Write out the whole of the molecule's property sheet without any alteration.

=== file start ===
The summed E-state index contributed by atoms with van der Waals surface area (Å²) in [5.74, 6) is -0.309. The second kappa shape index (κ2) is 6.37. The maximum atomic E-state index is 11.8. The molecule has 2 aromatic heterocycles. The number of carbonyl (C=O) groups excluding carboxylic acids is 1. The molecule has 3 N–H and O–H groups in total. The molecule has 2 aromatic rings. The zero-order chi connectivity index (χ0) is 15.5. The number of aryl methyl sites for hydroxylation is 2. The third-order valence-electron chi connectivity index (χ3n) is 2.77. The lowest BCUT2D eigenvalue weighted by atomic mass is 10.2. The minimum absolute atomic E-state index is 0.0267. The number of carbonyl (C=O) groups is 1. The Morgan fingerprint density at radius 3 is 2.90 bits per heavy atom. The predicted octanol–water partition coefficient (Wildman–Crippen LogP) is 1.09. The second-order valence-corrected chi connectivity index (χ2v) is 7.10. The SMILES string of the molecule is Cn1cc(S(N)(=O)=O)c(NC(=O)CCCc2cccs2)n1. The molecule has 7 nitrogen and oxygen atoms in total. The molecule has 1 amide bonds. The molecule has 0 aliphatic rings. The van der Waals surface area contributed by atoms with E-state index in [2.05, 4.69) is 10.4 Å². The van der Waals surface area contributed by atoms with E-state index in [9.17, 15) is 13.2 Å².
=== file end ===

The summed E-state index contributed by atoms with van der Waals surface area (Å²) in [5.74, 6) is -0.309. The second kappa shape index (κ2) is 6.37. The maximum atomic E-state index is 11.8. The molecule has 2 aromatic heterocycles. The number of carbonyl (C=O) groups excluding carboxylic acids is 1. The molecule has 3 N–H and O–H groups in total. The molecule has 2 aromatic rings. The zero-order chi connectivity index (χ0) is 15.5. The number of aryl methyl sites for hydroxylation is 2. The third-order valence-electron chi connectivity index (χ3n) is 2.77. The lowest BCUT2D eigenvalue weighted by atomic mass is 10.2. The minimum absolute atomic E-state index is 0.0267. The number of carbonyl (C=O) groups is 1. The Morgan fingerprint density at radius 3 is 2.90 bits per heavy atom. The predicted octanol–water partition coefficient (Wildman–Crippen LogP) is 1.09. The second-order valence-corrected chi connectivity index (χ2v) is 7.10. The SMILES string of the molecule is Cn1cc(S(N)(=O)=O)c(NC(=O)CCCc2cccs2)n1. The molecule has 7 nitrogen and oxygen atoms in total. The molecule has 1 amide bonds. The molecule has 0 aliphatic rings. The van der Waals surface area contributed by atoms with E-state index in [2.05, 4.69) is 10.4 Å². The van der Waals surface area contributed by atoms with E-state index in [9.17, 15) is 13.2 Å².